I disagree that Vengo only means coming from.. Viene means he's coming... Ya vengo... I'm on my way
    – dockeryZ
    Commented Nov 20, 2014 at 16:48
  • 1
    Actually that would be a regional difference. In Spain nobody would use "ya vengo" but "ya voy". e.g. if someone is rushing you to do something yo say "que ya voy..." or if they ask if you already left to go somewhere "estoy yendo (estoy de camino)". Thanks for pointing out that regional difference.
    – Diego
    Commented Nov 20, 2014 at 16:57
  • Thanks for the answer but as dockeryz said, it's not always coming from. That's the main reason I asked the question. It may be relevant to say that I am latinamerican and our spanish use is slightly different as in Spain, not necessarily incorrect. Since it is a place (2 hours from where I am) that I go often to I used vengo. I think it is an exception in use. The thing is I am not using it as 'leaving' a place but rather as coming from x to y. hmmmm
    – Jose Luis
    Commented Nov 20, 2014 at 17:44
  • 1
    @Joze, then the disagreement you had with your cousin over the word might be due to a regional difference, not about the meaning/usage of the words. He corrected you as I would have had (and there was no much context to infer that particularity or region, time to destination, etc.)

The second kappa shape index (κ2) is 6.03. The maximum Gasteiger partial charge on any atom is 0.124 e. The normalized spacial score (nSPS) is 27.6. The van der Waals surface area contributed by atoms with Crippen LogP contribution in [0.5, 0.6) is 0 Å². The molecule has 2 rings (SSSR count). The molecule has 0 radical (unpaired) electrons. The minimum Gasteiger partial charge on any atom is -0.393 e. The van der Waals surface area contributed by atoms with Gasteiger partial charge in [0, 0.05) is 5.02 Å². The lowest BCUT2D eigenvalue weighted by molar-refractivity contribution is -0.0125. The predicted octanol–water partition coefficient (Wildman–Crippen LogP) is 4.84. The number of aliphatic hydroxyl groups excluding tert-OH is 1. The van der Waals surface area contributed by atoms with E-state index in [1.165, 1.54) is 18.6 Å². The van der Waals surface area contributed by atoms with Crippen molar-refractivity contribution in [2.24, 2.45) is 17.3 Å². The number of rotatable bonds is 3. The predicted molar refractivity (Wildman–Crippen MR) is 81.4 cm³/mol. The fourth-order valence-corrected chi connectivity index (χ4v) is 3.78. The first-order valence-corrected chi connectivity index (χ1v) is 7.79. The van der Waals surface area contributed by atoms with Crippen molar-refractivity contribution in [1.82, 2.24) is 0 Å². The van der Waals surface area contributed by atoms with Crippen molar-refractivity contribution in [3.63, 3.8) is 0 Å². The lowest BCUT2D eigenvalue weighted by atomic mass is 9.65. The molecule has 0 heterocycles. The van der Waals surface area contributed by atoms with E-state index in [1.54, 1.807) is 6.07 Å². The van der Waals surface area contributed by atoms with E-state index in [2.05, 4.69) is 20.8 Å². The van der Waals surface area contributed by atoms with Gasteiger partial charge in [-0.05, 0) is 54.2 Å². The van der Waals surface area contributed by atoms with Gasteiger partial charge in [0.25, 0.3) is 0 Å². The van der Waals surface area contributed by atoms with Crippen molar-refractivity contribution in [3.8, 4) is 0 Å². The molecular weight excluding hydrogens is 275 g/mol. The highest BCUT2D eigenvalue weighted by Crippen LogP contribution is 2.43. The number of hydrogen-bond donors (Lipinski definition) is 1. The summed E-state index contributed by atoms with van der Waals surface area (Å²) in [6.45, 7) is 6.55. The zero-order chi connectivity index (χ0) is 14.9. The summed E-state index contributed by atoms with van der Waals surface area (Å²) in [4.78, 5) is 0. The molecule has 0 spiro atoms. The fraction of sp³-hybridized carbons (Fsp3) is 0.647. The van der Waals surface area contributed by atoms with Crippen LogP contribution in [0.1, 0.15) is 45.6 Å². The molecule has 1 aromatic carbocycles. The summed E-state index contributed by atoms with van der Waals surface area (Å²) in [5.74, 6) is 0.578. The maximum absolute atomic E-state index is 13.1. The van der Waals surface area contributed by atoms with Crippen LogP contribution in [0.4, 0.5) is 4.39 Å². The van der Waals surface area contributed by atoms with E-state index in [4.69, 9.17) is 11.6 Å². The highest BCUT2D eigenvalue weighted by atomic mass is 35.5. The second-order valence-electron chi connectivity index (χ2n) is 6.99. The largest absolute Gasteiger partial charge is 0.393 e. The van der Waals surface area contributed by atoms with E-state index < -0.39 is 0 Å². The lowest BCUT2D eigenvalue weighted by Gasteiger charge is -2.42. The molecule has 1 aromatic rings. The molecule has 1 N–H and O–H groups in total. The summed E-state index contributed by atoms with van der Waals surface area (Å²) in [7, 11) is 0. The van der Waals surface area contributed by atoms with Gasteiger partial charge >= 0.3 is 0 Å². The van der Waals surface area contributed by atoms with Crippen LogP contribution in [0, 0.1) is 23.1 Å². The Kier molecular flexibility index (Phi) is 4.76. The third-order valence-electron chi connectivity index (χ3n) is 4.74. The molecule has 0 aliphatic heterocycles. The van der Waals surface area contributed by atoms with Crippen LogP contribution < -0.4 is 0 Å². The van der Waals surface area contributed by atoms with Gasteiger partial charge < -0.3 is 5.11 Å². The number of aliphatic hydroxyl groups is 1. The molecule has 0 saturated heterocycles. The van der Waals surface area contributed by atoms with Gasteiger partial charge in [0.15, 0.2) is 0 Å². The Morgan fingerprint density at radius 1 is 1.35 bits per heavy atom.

– Diego
    Commented Nov 20, 2014 at 17:51

The simplest difference for these two terms is to consider them as this:

  • Voy: is like going, from a current place to another place.
  • Vengo: is like coming, from another place to a current place.

So, "I'm going to your house" and "I'm coming from Canada", would be, "Voy a tu casa" and "Vengo de Canada".

  • +1 simple and answers the question
    – Rodrigo
    Commented Nov 20, 2014 at 18:43

These are different verbs:

  • vengo is for venir
  • voy is for ir

vengo en enero sounds better to me like "I'm coming in january" while "I'm going in january" looks to be missing something.


La preposición utilizada

It all depends upon the preposition used after the verb. Although they have different contexts as far as their definition, they still mean relatively the same thing.

Although, using the wrong verb will sound a bit strange.

  • Vengo de <== Coming from
  • Vengo a <== Come to
  • Vengo por <== Coming by ( as in Come by airplane )
  • Vengo con <== Come with

  • Ir de <== Go from